Long-term methadone treatment can affect nerve cells in brain
Long-term methadone treatment can cause changes in the brain, according to recent studies from the Norwegian Institute of Public Health. The results show that treatment may affect the nerve cells in the brain. The studies follow on from previous studies where methadone was seen to affect cognitive functioning, such as learning and memory.
Since it is difficult to perform controlled studies of methadone patients and unethical to attempt in healthy volunteers, rats were used in the studies. Previous research has shown that methadone can affect cognitive functioning in both humans and experimental animals.
Sharp decrease in key signaling molecule
Rats were given a daily dose of methadone for three weeks. Once treatment was completed, brain areas which are central for learning and memory were removed and examined for possible neurobiological changes or damage.
In one study, on the day after the last exposure to methadone, there was a significant reduction (around 70 per cent) in the level of a signal molecule which is important in learning and memory, in both the hippocampus and in the frontal area of the brain. This reduction supports findings from a previous study (Andersen et al., 2011) where impaired attention in rats was found at the same time. At this time, methadone is no longer present in the brain. This indicates that methadone can lead to cellular changes that affect cognitive functioning after the drug has left the body, which may be cause for concern.
No effect on cell generation
The second study, a joint project with Southwestern University in Texas, investigated whether methadone affects the formation of nerve cells in the hippocampus. Previous research has shown that new nerve cells are generated in the hippocampus in both adult humans and rats, and that this formation is probably important for learning and memory. Furthermore, it has been shown that other opiates such as morphine and heroin can inhibit this formation. It was therefore reasonable to assume that methadone, which is also an opiate, would have the same effect.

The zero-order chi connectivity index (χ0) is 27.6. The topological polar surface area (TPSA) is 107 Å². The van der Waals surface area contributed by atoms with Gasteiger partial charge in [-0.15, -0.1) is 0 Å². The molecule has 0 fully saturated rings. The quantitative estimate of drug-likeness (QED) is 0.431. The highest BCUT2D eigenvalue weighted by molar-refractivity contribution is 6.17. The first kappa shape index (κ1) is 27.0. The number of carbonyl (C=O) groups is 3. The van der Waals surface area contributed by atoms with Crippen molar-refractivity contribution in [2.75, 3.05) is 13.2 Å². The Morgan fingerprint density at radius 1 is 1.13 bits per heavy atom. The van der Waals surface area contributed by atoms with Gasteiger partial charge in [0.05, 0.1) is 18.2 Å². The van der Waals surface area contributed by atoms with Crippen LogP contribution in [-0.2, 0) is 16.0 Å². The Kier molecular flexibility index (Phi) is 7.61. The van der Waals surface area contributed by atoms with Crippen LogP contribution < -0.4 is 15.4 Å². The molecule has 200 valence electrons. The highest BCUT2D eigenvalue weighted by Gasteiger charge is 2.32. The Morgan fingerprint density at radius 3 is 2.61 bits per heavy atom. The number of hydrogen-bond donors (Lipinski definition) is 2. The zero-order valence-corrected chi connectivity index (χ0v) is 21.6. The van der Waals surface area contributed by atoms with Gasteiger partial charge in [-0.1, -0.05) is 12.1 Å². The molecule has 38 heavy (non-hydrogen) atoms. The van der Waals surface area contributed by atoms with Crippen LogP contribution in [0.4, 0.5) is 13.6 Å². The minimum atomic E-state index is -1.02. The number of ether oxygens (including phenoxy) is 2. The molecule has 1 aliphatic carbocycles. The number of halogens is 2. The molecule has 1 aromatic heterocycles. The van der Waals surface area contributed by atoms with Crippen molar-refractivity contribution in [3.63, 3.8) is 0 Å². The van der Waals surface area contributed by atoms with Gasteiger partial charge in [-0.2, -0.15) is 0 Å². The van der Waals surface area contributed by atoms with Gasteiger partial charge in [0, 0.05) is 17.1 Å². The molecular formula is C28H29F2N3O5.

However, the researchers did not find any change in the generation of new nerve cells after long-term methadone treatment. If the same is true in humans, this is probably more positive for methadone patients than continuing with heroin. However, the researchers do not know what effect methadone has on nerve cells that have previously been exposed to heroin.
Large gaps in knowledge
Since the mid-1960s, methadone has been used to treat heroin addiction. This is considered to be a successful treatment but, despite extensive and prolonged use, little is known about possible side effects. There are large knowledge gaps in this field.
Our studies show that prolonged methadone treatment can affect the nerve cells, and thus behaviour, but the results are not always as expected. Many more pre-clinical and clinical studies are needed to understand methadone's effect on the brain, how this can result in altered cognitive function, and, if so, how long these changes last. Knowledge of this is important - both for the individual methadone patient and the outcome of treatment.
More information: Andersen JM, Klykken C, Mørland J. (2012) Long-term methadone treatment reduces phosphorylation of CaMKII in rat brain. J Pharm Pharmacol. 64(6):843-7.
Provided by Norwegian Institute of Public Health
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